Saturday, October 11, 2014

My Day at JPL Open House in Pasadena, CA

An appropriate calculator to take to JPL, since the HP 41C was involved in space travel. 

If you get a chance, you are in the Los Angeles area, and the topics of astronomy, geology, and engineering interest you; I recommend that you visit the Jet Propulsion Laboratory in Pasadena, CA.  JPL is having an open house this weekend (October 11 and 12, 2014), from 9:00 AM to 4:00 PM Pacific time.  

Link to directions is here: 

I would like to share some of the fascinating things I learned about in today's trip.  Even though I may not present much mathematics today, I promise mathematics is involved.

  • The atmosphere of the planet Venus is so toxic, even lead melts on Venus.

  • The LDSD, Low-Density Supersonic Decelerator, is currently being developed and in the testing stage.  The aim is for the LSDS to able to transfer large payloads, allowing for developing large parachutes and drag devices to one day transfer large facilities and human beings to the planet Mars.  Testing will continue through 2015.

  • We will need to be 30 miles in the air from Earth to match the air density of Mars.  At the surface, the air density of Mars is about 1% of Earth's air density.

  • Currently, it takes about 9 months for spacecraft to travel from Earth to Mars.  

  • The speed of sound in dry air on a 68°F (20°C) day is about 342.604 m/s, or about 766.383 mph.  The true speed depends on air density and temperature.  According to NASA, a simple formula to approximate the speed of sound in air is:  

McMurdo Crater, Mars (3D Picture)

  • The above picture of a panorama of the McMurdo Crater on the planet Mars (we needed 3D glasses to see it properly) was made possible because a rover named Spirit could not get enough solar energy to move, instead what little energy it could get was spent taking a picture of the surrounding area.  A long winter in 2006 (on Mars) caused this.  

A Model of Dawn

  • Dawn, a space probe launched in 2007, which runs on ion propulsion explores two of the prominent objects in the solar system's asteroid belt:  the asteroid Vesta and dwarf planet Ceres.  The gas used for ion propulsion is xenon (atomic number 54), which occurs in our atmosphere.  The ion propulsion allows Dawn to achieve incredible speed and efficiency.  However, ion propulsion will probably not be present in automobiles because in order for the propulsion to work properly, friction cannot be present.

  • Encleadus (pronounced en-sell-ah-dus), a moon of Saturn, jets of ice water that sprays through the surface.  However, don't expect humans to live there because average temperature is -330°F (yes, it's that cold!).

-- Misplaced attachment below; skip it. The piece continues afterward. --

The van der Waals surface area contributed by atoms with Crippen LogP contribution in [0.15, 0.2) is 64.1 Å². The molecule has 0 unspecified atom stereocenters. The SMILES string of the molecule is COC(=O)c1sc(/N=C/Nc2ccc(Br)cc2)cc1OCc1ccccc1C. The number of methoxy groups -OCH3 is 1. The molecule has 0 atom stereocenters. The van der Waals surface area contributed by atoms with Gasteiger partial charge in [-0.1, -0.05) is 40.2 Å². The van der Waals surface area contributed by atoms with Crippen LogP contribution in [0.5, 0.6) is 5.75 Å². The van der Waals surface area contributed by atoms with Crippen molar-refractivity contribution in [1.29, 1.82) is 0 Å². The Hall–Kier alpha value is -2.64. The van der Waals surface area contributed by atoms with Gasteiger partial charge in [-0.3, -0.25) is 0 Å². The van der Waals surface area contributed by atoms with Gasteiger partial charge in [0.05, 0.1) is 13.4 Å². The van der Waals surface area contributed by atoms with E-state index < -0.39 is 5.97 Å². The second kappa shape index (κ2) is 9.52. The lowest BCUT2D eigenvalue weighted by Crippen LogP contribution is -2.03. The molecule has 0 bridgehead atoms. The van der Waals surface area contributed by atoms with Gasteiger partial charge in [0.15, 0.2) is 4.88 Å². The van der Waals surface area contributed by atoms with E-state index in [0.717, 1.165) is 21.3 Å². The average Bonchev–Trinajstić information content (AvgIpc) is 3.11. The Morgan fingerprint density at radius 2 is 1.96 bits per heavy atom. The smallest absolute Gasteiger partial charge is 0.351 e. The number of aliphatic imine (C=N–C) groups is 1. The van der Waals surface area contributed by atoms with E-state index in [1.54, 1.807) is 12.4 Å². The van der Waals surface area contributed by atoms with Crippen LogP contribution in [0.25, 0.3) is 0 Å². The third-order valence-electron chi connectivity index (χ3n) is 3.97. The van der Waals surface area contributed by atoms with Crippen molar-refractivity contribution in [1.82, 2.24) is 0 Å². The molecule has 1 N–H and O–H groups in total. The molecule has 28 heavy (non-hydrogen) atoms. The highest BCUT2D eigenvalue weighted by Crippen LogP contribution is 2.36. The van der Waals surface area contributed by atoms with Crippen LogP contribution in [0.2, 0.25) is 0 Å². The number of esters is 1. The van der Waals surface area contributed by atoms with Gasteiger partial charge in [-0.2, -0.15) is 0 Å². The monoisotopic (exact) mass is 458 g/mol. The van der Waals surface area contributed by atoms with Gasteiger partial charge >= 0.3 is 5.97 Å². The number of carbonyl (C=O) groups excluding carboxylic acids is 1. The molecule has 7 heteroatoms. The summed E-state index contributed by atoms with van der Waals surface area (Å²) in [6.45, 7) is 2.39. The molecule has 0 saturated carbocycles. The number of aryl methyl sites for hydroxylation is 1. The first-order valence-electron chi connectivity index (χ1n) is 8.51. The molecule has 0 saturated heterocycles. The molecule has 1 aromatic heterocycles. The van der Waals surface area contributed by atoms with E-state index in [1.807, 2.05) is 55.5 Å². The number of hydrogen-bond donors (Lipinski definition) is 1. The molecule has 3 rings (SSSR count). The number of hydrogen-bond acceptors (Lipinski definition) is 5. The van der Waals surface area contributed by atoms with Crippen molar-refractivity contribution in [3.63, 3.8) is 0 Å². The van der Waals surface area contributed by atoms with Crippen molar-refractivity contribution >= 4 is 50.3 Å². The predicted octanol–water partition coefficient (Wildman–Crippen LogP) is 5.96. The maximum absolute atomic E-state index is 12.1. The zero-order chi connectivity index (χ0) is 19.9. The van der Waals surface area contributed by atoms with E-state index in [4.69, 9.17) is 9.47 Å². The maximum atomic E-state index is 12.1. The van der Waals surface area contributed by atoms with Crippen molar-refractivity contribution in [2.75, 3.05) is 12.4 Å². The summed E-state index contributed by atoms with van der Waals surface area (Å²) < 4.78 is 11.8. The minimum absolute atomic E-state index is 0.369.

• Europa, a moon of Jupiter, is covered has an ice surface that covers a layer of liquid water.  Scientists theorize that there may be extraterrestrial life in the underground ocean.  

  • The spacecraft Cassini has been exploring Saturn for 10 years.  Since then, we discovered 7 moons of Saturn.  Cassini's final destiny, estimated to be in 2017, is to head into Saturn's atmosphere.

A model of the CG comet  (67P/Churymov-Gerasimenko) - Rosetta is scheduled to land on it November 12, 2014

  • The Rosetta satellite will be the first satellite to attempt to land on a comet.  Specifically, the CG comet, formally known as the 67P/Churyumov-Gerasimenko.  Landing is scheduled to be on November 12, 2014, 5:30 to 9:30 AM, Pacific Time. (  ) No word on whether we will be learning a new language.  

NASA has several spacecraft that focuses on our place in the Universe, the planet Earth.  Some are:

  • AirMOSS (Airborne Microwave Observatory of Subcanopy and Subsurface) measures soil moisture of North America over nine different climate areas.  The primary mission of AirMOSS to measure the health of Earth's vegetation and calculate the net ecosystem exchange (how much carbon enters and exit our ecosystem).

  • UAVSAR (Uninhibited Aerial Vehicle System Aperture Radar) measures how earthquakes, volcanoes, and other similar events affect Earth.  UAVSAR has been used in measuring the effects of the June 2010 Gulf of Mexico Oil Spill and the August 24, 2014 Napa Valley earthquake.

Measuring the salt content of the Earth's oceans with Aquarius

  • The primary objective of the NASA Aquarius mission (Aquarius is shown above) is to measure the salinity of Earth's oceans and any changes that occur.  Because salt adds mass to water, fresh water floats on top of salty, ocean water.   Astrologers will probably be disappointed because this satellite will not calculate natal charts of babies born in the future.  

Screenshot of the EYES on the Solar System software

  • There is an online 3D interactive software that allow you to explore the Solar System and travel of NASA's space probes.  You can even see the action happen against the background of constellations.  The software is free, and it is at:   There was a demo of it in the Solar System Exploration exhibit and it looked super impressive.  Right now, there is only a PC version, but Android and iOS versions are in the works.  The software requires that you are connected to the internet.  

There is so much more to explore.  I didn't get to the exhibits where spacecraft and robotic technology are assembled and fabricated.  If you go, go early, as lines can grow very long as the day passes by.

I hope you find this enjoyable. If you get a chance, go; October 12 (Sunday) is the last day of the open house.   

Take care everyone,


This blog is property of Edward Shore.  2014

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